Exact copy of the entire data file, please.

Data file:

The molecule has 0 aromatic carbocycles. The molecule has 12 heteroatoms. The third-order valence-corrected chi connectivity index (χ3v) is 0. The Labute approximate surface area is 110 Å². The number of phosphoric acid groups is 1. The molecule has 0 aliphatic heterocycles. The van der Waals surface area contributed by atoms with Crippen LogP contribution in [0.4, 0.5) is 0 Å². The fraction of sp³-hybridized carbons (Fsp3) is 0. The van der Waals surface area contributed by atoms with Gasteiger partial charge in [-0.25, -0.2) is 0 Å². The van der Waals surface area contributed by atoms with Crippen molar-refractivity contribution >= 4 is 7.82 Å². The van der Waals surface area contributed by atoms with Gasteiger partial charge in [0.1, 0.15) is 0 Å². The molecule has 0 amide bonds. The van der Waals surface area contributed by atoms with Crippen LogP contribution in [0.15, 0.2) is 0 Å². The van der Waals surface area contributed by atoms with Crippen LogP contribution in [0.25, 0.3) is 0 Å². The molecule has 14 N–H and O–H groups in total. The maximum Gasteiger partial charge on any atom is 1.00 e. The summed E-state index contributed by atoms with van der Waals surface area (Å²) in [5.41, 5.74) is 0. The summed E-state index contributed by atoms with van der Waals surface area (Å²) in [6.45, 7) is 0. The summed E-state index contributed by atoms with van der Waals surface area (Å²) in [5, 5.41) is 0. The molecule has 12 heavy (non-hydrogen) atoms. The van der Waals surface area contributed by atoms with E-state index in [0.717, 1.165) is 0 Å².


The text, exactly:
The molecule has 0 aromatic carbocycles. The molecule has 12 heteroatoms. The third-order valence-corrected chi connectivity index (χ3v) is 0. The Labute approximate surface area is 110 Å². The number of phosphoric acid groups is 1. The molecule has 0 aliphatic heterocycles. The van der Waals surface area contributed by atoms with Crippen LogP contribution in [0.4, 0.5) is 0 Å². The fraction of sp³-hybridized carbons (Fsp3) is 0. The van der Waals surface area contributed by atoms with Gasteiger partial charge in [-0.25, -0.2) is 0 Å². The van der Waals surface area contributed by atoms with Crippen molar-refractivity contribution >= 4 is 7.82 Å². The van der Waals surface area contributed by atoms with Gasteiger partial charge in [0.1, 0.15) is 0 Å². The molecule has 0 amide bonds. The van der Waals surface area contributed by atoms with Crippen LogP contribution in [0.15, 0.2) is 0 Å². The van der Waals surface area contributed by atoms with Crippen LogP contribution in [0.25, 0.3) is 0 Å². The molecule has 14 N–H and O–H groups in total. The maximum Gasteiger partial charge on any atom is 1.00 e. The summed E-state index contributed by atoms with van der Waals surface area (Å²) in [5.41, 5.74) is 0. The summed E-state index contributed by atoms with van der Waals surface area (Å²) in [6.45, 7) is 0. The summed E-state index contributed by atoms with van der Waals surface area (Å²) in [5, 5.41) is 0. The molecule has 12 heavy (non-hydrogen) atoms. The van der Waals surface area contributed by atoms with E-state index in [0.717, 1.165) is 0 Å².